What Meike Read Over the Summer

The outside temps have made it clear that summer is seemingly going to stay FOREVER, and what’s the best way to chill in the summer heat? You know it: flop down under the nearest ceiling fan and grab a book—one so riveting that you simply cannot leave that lovely breeze. Below are a few I’ve enjoyed recently—you have plenty of time to check them out before sweater weather!


The Swallows by Lisa Lutz:  I’ve been a huge fan of Lutz’s work since The Spellman Files series so I was thrilled that she had a new book out and couldn’t wait to get my hands on this one. It’s set in a second-tier boarding school and begins when new teacher9781984818232_b9eeb Alex Witt arrives and starts to uncover secrets that have the potential to destroy the school. But Alex has secrets of her own, and an unknown enemy who may know a little too much about them. I can’t say much more without revealing spoilers—suffice to say that this completely original thriller is almost impossible to summarize and not to be missed. It’s definitely going to be in my top 10 for 2019!

The Whisper Network by Chandler Baker: Austin author Chandler Baker’s adult debut (she’s published 5 YA novels) was chosen as the July pick for Reese Witherspoon’s Hello Sunshine book club. It’s a thriller about a group of female coworkers who sue a male executive in their Dallas firm for sexual harassment.  When he falls to his death from the 18th floor it’s not clear whether he’s committed suicide—or perhaps been helped on his way.  A timely examination of the myriad facets of workplace inequality explored in the context of a thriller.

9780062390011_29ce7Lady in the Lake by Laura Lippman: After last year’s Sunburn, I felt like my summer wouldn’t be complete without a Lippman thriller—and this one didn’t disappoint. In 1966 Baltimore, pampered Jewish housewife “Maddie” Schwartz walks out on her husband, determined to carve out a life with meaning. She helps the police solve a murder, which leads to a job at the afternoon newspaper. When the body of a young black woman is found floating in a park, Maddie sees an opportunity to make a name for herself by reporting on the investigation. What I loved most about this one was the unique structure—the story is told from the shifting viewpoints of a number of characters but the narrative is seamlessly woven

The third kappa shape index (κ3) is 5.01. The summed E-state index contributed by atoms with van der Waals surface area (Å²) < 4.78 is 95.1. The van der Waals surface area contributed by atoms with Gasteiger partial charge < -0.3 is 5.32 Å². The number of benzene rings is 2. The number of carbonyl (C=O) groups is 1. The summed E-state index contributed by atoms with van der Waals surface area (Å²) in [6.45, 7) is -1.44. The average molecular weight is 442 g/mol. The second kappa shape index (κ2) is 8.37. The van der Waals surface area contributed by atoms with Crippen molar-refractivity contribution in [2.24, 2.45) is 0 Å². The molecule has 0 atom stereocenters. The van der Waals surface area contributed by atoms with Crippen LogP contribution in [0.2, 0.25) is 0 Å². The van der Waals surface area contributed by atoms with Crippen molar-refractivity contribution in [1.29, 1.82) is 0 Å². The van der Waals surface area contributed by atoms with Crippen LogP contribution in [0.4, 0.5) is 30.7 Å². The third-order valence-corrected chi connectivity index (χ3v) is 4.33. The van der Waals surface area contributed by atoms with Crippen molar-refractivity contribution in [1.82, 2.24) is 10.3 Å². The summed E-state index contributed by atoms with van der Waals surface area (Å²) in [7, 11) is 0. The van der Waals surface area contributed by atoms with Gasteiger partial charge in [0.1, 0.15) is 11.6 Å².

Never Look Back by Alison Gaylin:  Any true crime podcast addicts out there? This is one you’ll love! True crime podcaster Quentin Garrison examines a killing spree that took place more than 40 years ago—one to which he has a personal connection. The teenage killers were believed to have died in a fire, but Quentin has reason to believe that April Cooper may be alive. Shortly after he contacts the woman he believes may be April, she is almost killed in a brutal home invasion. While she lies in a coma, her daughter is forced to confront how little she really knows about her mother’s past—a realization that makes her question who her mother really is. Could she have been that teenage girl who was at least partially responsible for the murders of a dozen victims?

Turn of the Key by Ruth Ware: Ware is a master of suspense, and this is her modern9781501188770_a23de take on Henry James’ Turn of the Screw. London nanny Rowan Caine is looking for something completely different online when she stumbles across the job of her dreams—private nanny to a family living in a luxurious Scottish Highlands manse. But the dream quickly becomes a nightmare when one of the children dies and Rowan is arrested for murder. The story is told in the form of letters Rowan writes to an attorney as she explains the events leading up to the tragedy. The suspense builds slowly and then ends with some gut-wrenching twists.

Someone We Know by Shari Lapena: This book starts with a bang when a brutal murder takes place in the first chapter. The story then shifts pace when we learn about the idyllic suburb in upstate New York where the victim lived.  All is not quite as it seems and the tension builds slowly as Lapena gradually uncovers hidden secrets—it appears any number of people may have had a reason to kill the victim. The slow burn builds to a satisfyingly explosive conclusion.

9780451491725_8d9cbMy Lovely Wife by Samantha Downing: The lovely Millicent and her husband seem to have it all—a beautiful home in a prestigious gated community; successful careers (he’s the country club tennis pro and she’s a realtor); 2 great kids; a marriage of over 15 years. But things have gotten a little stale in the bedroom. Normal people take a vacation or buy sex toys—this couple finds that getting away with murder is the best aphrodisiac. Any book that combines sex and murder is not to be missed!

Lock Every Door by Riley Sager: This was one of the most anticipated books of the summer and it certainly lives up to the hype! New Yorker Jules Larsen is desperate for money and a place to live, and she thinks she’s found the perfect solution—an apartment-sitting gig at the exclusive Bartholomew. All she has to do is live in a vacant apartment for 3 months and pick up a $12,000 paycheck. Sound too good to be true? I think you know it is. The plot is super twisty and you won’t see the end coming in a million years.’


Meike is a part-time bookseller and event staffer at BookPeople with a penchant for thrilling reads. Her picks and many more like them can be found at BookPeople in-store and online now!

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